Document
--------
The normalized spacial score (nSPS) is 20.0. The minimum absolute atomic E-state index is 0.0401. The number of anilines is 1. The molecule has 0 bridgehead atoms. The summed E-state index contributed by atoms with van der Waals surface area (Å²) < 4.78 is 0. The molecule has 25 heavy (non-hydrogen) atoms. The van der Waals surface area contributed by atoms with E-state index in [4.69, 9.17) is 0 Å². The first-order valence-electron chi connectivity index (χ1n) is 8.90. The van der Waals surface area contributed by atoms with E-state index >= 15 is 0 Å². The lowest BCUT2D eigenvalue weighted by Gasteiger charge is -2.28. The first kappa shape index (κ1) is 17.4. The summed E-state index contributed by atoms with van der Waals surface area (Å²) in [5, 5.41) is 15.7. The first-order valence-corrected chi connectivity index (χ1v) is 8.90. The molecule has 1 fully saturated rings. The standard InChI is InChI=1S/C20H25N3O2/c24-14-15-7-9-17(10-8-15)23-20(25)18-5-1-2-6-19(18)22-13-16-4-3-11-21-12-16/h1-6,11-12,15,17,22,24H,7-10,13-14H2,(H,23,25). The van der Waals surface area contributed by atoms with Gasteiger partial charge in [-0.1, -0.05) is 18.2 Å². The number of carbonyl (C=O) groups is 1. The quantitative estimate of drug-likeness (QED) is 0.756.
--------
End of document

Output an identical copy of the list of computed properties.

The normalized spacial score (nSPS) is 20.0. The minimum absolute atomic E-state index is 0.0401. The number of anilines is 1. The molecule has 0 bridgehead atoms. The summed E-state index contributed by atoms with van der Waals surface area (Å²) < 4.78 is 0. The molecule has 25 heavy (non-hydrogen) atoms. The van der Waals surface area contributed by atoms with E-state index in [4.69, 9.17) is 0 Å². The first-order valence-electron chi connectivity index (χ1n) is 8.90. The van der Waals surface area contributed by atoms with E-state index >= 15 is 0 Å². The lowest BCUT2D eigenvalue weighted by Gasteiger charge is -2.28. The first kappa shape index (κ1) is 17.4. The summed E-state index contributed by atoms with van der Waals surface area (Å²) in [5, 5.41) is 15.7. The first-order valence-corrected chi connectivity index (χ1v) is 8.90. The molecule has 1 fully saturated rings. The standard InChI is InChI=1S/C20H25N3O2/c24-14-15-7-9-17(10-8-15)23-20(25)18-5-1-2-6-19(18)22-13-16-4-3-11-21-12-16/h1-6,11-12,15,17,22,24H,7-10,13-14H2,(H,23,25). The van der Waals surface area contributed by atoms with Gasteiger partial charge in [-0.1, -0.05) is 18.2 Å². The number of carbonyl (C=O) groups is 1. The quantitative estimate of drug-likeness (QED) is 0.756.